UW Trustees Vote to Approve Budget
The University of Wyoming Board of Trustees has approved expenditures totaling just over $462 million for the 2017-2018 fiscal year after two rounds of reductions brought on by a $42 million decrease in state funding.
The board voted yesterday on the FY 2018 budget, which is the first to be created under UW’s new fiscal management system, according to a UW news release. This included the significant unspent cash balances across various UW accounts, which the board decided to manage in a more centralized fashion.
The board approved the full funding of a $50 million operating reserve and a $20 million capital facilities reserve. The board authorized the creation of those reserve accounts last year and will fund them from the unspent cash balances across campus units.
An additional $62.15 million remains after the creation of the reserve funds and the board voted to use 80 percent, or $49.72 million, of that amount to create centralized reserve and sinking funds. Those include a $1 million account to save money for replacement of UW’s passenger aircraft with annual contributions of $140,000 to follow, a permanent risk pool/litigation reserve fund of $5 million, which the board says is almost fully funded already and account for the replacement of UW residence halls funded with an initial $14 million.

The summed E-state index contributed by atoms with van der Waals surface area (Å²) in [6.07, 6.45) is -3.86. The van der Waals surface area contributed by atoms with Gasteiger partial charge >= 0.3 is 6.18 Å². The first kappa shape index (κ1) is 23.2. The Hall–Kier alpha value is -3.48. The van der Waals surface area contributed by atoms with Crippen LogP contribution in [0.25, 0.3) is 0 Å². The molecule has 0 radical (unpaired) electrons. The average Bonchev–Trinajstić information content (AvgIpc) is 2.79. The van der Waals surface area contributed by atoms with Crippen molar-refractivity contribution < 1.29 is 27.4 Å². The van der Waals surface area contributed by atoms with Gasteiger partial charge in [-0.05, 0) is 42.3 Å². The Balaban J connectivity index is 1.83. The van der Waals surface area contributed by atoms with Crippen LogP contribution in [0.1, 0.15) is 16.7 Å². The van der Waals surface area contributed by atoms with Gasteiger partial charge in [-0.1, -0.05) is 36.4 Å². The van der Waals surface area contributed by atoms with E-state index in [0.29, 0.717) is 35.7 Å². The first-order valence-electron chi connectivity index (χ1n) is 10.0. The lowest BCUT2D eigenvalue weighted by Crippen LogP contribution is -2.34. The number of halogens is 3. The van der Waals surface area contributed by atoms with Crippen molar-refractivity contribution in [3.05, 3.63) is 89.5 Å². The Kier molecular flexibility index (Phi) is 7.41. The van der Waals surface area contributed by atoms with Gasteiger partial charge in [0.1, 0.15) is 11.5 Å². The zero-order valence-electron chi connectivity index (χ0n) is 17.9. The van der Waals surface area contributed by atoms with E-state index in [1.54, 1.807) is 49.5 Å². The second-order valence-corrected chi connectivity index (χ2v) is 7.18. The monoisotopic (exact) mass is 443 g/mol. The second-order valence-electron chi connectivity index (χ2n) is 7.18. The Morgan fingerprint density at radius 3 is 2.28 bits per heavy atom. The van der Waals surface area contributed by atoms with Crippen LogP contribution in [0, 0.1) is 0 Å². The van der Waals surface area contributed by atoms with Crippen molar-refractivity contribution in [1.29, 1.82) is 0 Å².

It also includes an endowment fund to generate revenues for one-time employee compensation increases, including bonuses and recruitment and retention payments. It’s funded by and initial $7.4 million and is expected to generate about $400,000 annually.
A special projects reserve/sinking fund “to fund such programs, expense and other matters deemed important and necessary,” by the university was also approved and the expected initial funding from FY 2018 revenues is $11.78 million.
Chris Boswell, UW’s vice president of governmental and community affairs, said the creation of reserve and sinking funds gives some direction from trustees as to where the centralized and reserves might be targeted.
“It gives folks, including the trustees, an idea of how to go about making use of the reserves which have been accumulated from the hundreds of accounts across campus for the university benefit,” Boswell said.
Boswell said the reserve accounts are all starting points and nothing in the budget came fully funded.